Brazil’s embattled state oil company is deriving more gains from crude below $65 than at any point of the last price boom.
A combination of lower international prices and a slumping domestic economy turned Petroleo Brasileiro SA’s money-losing refining unit into a profit center, second-quarter earnings published Thursday show. That’s because it was selling imported fuel at a loss when prices were high and demand was strong, but not anymore.
Petrobras, as the world’s biggest deep-water producer is known, has been cutting spending after a debt-driven exploration campaign failed to deliver on ambitious goals. Plus, multibillion-dollar writedowns sapped profits last year, so the fuel unit gains are giving it a reprieve from bad news.
“At certain moments it can even be positive,” Luis Gustavo Pereira, an analyst at brokerage firm Guide Investimentos, said about the lower oil prices. Petrobras now “can make money selling imported fuel at higher prices.”
The state-run producer, based in Rio de Janeiro, reported 19.8 billion reais ($5.6 billion) in second-quarter earnings before interest, taxes, depreciation, and amortization. That exceeded the 19.2 billion-real average of three analysts’ estimates compiled by Bloomberg.
The fuel division posted consecutive losses when oil was above $100 a barrel, and then started making money in the first quarter after oil prices fell -- a display of how policies can determine its profits instead of markets. The government, which controls the company with the majority of voting shares and names its chairman, has withheld fuel-price increases to try to keep inflation in check.
Petrobras, which imports gasoline because it doesn’t produce enough to meet demand in Latin America’s biggest economy, was unable to match international prices during the boom. Profits at the unit surged to 5.6 billion reais in the quarter, compared with a 3.9 billion loss a year earlier.
Exxon Mobil Corp., Royal Dutch Shell Plc. and Chevron Corp. all posted robust profits from their refining and distribution businesses during a bull market for crude.
For Petrobras, the price crash has mostly eliminated the money-losing subsidies. It sold imported diesel at a 17 percent profit during the quarter, while the discount on gasoline narrowed to 5.3 percent, according to Banco Bradesco SA.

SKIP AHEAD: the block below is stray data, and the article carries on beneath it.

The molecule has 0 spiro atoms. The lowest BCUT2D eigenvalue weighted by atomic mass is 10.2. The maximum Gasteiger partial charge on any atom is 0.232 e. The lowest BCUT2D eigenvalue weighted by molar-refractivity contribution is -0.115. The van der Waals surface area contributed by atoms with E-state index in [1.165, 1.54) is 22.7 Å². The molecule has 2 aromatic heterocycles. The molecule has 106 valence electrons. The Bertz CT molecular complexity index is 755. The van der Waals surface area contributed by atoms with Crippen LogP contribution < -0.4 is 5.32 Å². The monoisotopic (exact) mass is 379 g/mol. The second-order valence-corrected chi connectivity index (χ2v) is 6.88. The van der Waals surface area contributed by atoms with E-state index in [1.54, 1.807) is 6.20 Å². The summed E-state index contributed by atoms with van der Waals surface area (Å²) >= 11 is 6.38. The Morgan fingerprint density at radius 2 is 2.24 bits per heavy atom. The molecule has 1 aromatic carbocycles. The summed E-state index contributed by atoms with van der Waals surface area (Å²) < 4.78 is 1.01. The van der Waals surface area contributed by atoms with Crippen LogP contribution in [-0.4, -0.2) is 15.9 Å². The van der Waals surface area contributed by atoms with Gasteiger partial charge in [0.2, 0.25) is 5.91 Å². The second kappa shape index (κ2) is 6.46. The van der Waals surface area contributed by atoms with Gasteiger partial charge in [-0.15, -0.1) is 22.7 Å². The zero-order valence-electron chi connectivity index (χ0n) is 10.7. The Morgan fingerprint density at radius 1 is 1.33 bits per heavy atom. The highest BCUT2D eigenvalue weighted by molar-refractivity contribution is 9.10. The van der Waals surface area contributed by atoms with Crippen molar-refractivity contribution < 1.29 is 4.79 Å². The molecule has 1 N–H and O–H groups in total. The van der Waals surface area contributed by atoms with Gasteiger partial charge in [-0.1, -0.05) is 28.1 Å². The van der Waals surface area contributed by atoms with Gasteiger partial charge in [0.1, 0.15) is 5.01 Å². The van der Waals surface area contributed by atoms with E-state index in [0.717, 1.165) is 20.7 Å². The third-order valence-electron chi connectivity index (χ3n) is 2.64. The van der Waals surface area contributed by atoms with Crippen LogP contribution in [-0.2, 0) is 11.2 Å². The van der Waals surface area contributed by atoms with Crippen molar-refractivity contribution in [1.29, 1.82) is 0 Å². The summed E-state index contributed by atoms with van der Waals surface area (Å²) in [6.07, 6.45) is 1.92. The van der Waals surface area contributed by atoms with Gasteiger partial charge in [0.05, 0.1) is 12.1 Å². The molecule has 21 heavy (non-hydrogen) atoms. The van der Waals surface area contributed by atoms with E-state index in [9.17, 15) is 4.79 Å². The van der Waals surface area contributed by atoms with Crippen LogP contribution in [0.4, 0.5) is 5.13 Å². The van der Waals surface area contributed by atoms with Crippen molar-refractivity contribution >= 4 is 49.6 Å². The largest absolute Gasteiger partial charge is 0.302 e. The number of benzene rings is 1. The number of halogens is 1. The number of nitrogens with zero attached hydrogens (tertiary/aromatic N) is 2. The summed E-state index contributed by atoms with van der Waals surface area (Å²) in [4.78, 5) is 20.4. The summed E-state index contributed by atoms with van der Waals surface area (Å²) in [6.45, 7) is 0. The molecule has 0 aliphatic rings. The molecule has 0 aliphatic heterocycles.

The company isn’t planning any fuel price increases and domestic prices have surpassed international rates, Chief Executive Officer Aldemir Bendine told reporters in Rio on Thursday.
The Ebitda result, which excludes one-time items, was 22 percent higher than a year earlier and beat every quarterly result when oil was trading above $100 a barrel.
Sales of 79.9 billion reais matched the average estimate of five analysts tracked by Bloomberg. Net income shrank to 531 million reais, from 5.3 billion a year earlier, after the company booked 5.2 billion reais in impairment and tax charges.
Petrobras should have booked the tax charges a long time ago, Bendine, who took office in February, said Thursday at a press conference in Rio. The payments weren’t an effort to help the government improve its fiscal accounts, he said.
“It would be a beautiful result” without the charges, Bendine said. “Operationally it was good. We’re very satisfied.”
The company cut its five-year investment plan by 37 percent to $130 billion in June and lowered its production growth targets in an effort to reduce the industry’s largest debt load. The company is focusing on exploration and production, scaling back investment in refineries that have become the subject of Brazil’s biggest corruption scandal at a time of slumping crude prices and development bottlenecks.